Racing to Go Cashless: South Korea Report

    With companies like PayPal in the U.S. and Alipay in China pioneering the transition toward a cashless society, South Korea might not be the first place you think of when it comes to digital payments. But the country is already an e-commerce superpower that’s hurtling toward becoming a cashless society. 

    By understanding the South Korea payment system and local purchasing trends, North American merchants can attract more customers from this country.

    The Korean cross-border e-commerce market reached $4.5 billion in 2022, up from $2.0 billion in 2017, according to the International Trade Administration, part of the U.S. Department of Commerce. That 23% average annual growth rate vastly exceeds the corresponding 3.8% rate of the Korean domestic retail market.

    “eCommerce merchants are right to be sizing up South Korea for expansion, and while it’s prime territory for cross-border growth, playing to local preferences is nonnegotiable,” notes a PYMNTS article.

    What do these local preferences look like?

    In many cases, Koreans want to make cross-border purchases using South Korea payment providers and digital wallets. As the country goes cashless, digital and mobile payments are becoming the norm. Consumers are getting used to frictionless online payments, and they don’t want to be slowed down by incompatibilities between local and international payment systems.

    Here, we highlight the major drivers of the cashless revolution in South Korea, such as the advance of super apps and a high smartphone penetration level. Understanding these drivers, and adapting accordingly to make cross-border purchases seamless, can help you grow your business.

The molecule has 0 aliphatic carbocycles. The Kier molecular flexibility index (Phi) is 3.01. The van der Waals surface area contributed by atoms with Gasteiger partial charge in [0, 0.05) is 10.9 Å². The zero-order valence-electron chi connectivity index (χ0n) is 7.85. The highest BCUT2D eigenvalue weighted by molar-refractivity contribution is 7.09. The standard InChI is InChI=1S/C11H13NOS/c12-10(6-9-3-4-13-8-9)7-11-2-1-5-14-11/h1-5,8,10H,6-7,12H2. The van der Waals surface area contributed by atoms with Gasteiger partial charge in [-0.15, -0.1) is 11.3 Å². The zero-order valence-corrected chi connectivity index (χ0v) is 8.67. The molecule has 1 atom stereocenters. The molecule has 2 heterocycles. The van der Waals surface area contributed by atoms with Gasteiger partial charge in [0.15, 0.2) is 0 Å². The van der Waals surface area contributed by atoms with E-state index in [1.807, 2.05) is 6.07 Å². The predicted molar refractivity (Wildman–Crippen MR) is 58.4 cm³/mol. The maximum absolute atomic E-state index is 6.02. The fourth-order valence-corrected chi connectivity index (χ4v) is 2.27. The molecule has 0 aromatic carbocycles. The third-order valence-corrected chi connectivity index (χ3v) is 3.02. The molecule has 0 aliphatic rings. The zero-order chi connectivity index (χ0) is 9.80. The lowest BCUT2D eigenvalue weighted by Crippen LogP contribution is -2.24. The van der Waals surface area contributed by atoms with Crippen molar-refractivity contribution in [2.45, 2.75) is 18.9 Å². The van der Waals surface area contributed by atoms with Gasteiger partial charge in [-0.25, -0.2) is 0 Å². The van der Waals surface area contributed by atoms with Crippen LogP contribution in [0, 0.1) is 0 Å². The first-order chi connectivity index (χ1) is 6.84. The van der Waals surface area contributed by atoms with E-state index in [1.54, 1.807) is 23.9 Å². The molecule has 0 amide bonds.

Rise of the super apps

    Apps don’t have to be limited to single purposes. Instead, apps can cross categories, with use cases ranging from fintech to communication. These multipurpose platforms are known as super apps.

    “The most sophisticated — apps like WeChat and Alipay in China — bundle together online messaging (similar to WhatsApp), social media (similar to Facebook), marketplaces (like eBay) and services (like Uber). One app, one sign-in, one user experience — for virtually any product or service a customer may want or need,” explains KPMG.

    In South Korea, super apps and similar multifunctional services dominate the payments landscape. Two of the most popular mobile wallets include Naver Pay and Kakao Pay, which are connected to broader companies.

    Naver Pay vs. Kakao Pay

    Naver Pay is the payments arm of Naver Corp., which is sort of like the Google of South Korea. Naver has a wide range of offerings in areas like search, maps, and communication.

    Similarly, Kakao Pay is the fintech arm of Kakao Corp., a conglomerate that has its hands in areas ranging from entertainment to transportation to AI.

    With both Naver Pay and Kakao Pay, you use an existing super app account to add finance functionality: For Naver Pay, users get started via a Naver account; for Kakao Pay, users connect to the service via the popular communication platform KakaoTalk, as Expat Guide Korea explains.

    Naver Pay and Kakao Pay are similarly popular in terms of South Korea mobile payment usage. One study points to Naver Pay as being more commonly used, whereas another puts Kakao Pay in the lead. Either way, both are among the top Korea payment methods. 

    Other eWallets in South Korea

    In addition to Naver Pay and Kakao Pay, there are several other popular payment methods in South Korea.

    For example, Toss and Samsung Pay aren’t necessarily super apps, but they’re also not one-trick ponies. Samsung Pay is connected to electronics giant Samsung, while Toss is a multifunctional finance platform. Not only can Toss be used for payments, but it also offers services like providing credit card recommendations to users and even blocking unwanted ad calls for cards and loans.